I have my hand on the shift to feel the grinding. I did ask the
dealer service guy about this but he just stared at me blankly. I
had them change the transfer case fluid to see if I was causing any
major damage (either by following or by not following the directions)
and there wasn't any metal. I should note that for years I happily
shifted the transfer ratio while in park. It was only when I noticed
a blurb in the manual that I tried neutral. (The manual said not to
shift in park because "the transmission will damage." I'm not sure
if they meant "will be damaged" or will damage something.)
| >or would the torque converter
| >absorb the rotation in park and at idle in neutral with the transmission
| >loaded (i.e., with the transfer case not in neutral)?
| Given that the torque converter can absorb the engine's rotation with the
| transmission in gear and the vehicle stopped with the brakes applied... I'd
| have to say yes. :-)
Yeah, that was my thought as well. The system is too fault tolerant. :)
I think the vehicle is too old to have enough sensors for the computer(s)
to realize that the torque converter is absorbing rotation when it really
should not be. And for all I know maybe it is normal for it to absorb a
little in this case...
On 5 Mar 2010 22:22:59 GMT, ddl@danlan.*com (Dan Lanciani) wrote:
There is more than one "clutch" involved - and in most transmisions
also at leat one "band" or "brake". They are applied in different
combinations for different gears.
Your tranny uses planetary gear sets, and by holding different
elements of the set, different ratios are produced. Locking the input
to the output with a clutch gives direct drive.
If any of the clutches do not release fully the fluid will quickly
overheat and stink.
Even fully released, with no load on the output shaft it will turn
when the engine is running in neutral because of viscous friction (oil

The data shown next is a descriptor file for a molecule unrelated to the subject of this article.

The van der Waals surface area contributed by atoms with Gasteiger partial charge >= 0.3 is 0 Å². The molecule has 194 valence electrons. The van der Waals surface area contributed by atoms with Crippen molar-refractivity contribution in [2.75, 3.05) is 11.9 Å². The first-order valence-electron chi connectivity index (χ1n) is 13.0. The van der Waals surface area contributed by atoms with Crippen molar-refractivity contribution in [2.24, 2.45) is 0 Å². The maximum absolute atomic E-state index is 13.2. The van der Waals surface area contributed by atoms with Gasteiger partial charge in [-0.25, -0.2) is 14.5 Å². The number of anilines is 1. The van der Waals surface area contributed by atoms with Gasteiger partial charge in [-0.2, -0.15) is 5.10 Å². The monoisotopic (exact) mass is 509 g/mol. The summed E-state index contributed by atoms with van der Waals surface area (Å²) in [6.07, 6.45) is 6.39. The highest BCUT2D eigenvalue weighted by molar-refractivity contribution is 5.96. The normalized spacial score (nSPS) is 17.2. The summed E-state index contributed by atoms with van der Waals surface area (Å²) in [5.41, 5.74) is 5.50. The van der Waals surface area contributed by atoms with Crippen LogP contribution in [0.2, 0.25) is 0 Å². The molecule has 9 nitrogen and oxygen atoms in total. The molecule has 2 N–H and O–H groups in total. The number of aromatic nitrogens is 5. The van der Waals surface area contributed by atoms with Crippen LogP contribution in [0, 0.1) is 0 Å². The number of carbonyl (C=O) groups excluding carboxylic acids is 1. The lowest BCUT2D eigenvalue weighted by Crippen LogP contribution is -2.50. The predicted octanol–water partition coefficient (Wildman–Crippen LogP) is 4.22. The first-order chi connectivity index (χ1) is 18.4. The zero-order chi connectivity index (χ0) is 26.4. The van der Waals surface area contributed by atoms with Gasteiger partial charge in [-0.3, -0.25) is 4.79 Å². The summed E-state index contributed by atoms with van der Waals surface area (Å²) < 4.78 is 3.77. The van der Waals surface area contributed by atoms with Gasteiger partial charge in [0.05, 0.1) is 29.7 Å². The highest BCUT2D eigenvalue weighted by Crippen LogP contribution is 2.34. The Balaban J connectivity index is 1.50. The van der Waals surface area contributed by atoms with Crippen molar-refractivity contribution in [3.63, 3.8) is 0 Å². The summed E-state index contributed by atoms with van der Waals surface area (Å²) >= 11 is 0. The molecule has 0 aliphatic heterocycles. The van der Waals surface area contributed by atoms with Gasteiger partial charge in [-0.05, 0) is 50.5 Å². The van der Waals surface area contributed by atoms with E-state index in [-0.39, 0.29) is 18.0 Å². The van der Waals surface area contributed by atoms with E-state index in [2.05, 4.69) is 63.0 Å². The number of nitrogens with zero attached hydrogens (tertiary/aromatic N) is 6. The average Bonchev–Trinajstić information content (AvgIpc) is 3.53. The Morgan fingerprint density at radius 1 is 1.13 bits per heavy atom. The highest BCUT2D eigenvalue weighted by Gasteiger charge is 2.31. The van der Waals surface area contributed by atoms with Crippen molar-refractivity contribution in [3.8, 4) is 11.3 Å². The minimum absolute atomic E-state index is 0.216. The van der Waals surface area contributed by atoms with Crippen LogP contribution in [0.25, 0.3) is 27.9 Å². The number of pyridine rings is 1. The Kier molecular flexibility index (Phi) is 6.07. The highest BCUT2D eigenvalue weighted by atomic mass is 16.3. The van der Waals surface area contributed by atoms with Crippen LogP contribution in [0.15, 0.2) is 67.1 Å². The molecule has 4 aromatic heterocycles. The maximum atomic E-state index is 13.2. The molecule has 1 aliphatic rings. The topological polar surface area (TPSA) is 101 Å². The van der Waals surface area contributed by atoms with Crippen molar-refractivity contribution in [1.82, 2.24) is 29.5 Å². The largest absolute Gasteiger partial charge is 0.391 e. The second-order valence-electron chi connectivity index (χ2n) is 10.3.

between the plates of the clutches etc)
| On 5 Mar 2010 07:20:52 GMT, ddl@danlan.*com (Dan Lanciani) wrote:
| >Let me explain why I ask. I have a 1997 Toyota Landcruiser with
| >automatic transmission. It also has a (totally mechanical) shift
| >on the transfer case to select low or (normal) high speed. The
| >manual says to put the automatic transmission in neutral when you
| >want to change the transfer ratio. If I follow those instructions
| >I hear/feel a nasty gear grinding when I try to shift the transfer
| >case, suggesting that somehow the output of the transmission is
| >still rotating with at least some force.
| The planetarys are still spinning, with some friction dragging the
| output around. Much better to shift in park - or come to a full stop,
| THEN shift into neutral and shift the transfer case quickly
Shifting in park works fine, but I'm not sure why they claim it will
cause the "transmission to damage." But being at a full stop doesn't
help. The specific sequence:
Vehicle parked in garage. Start vehicle in park. Shift to neutral.
Shift transfer case from high to neutral; feel moderate resistance and
tolerable levels of grinding. Attempt to shift transfer case from
neutral to low; feel strong resistance and enough grinding to abandon
I've never tried to shift the transfer case with the vehicle in motion.
On Thu, 4 Mar 2010 04:58:58 -0800 (PST), email@example.com wrote: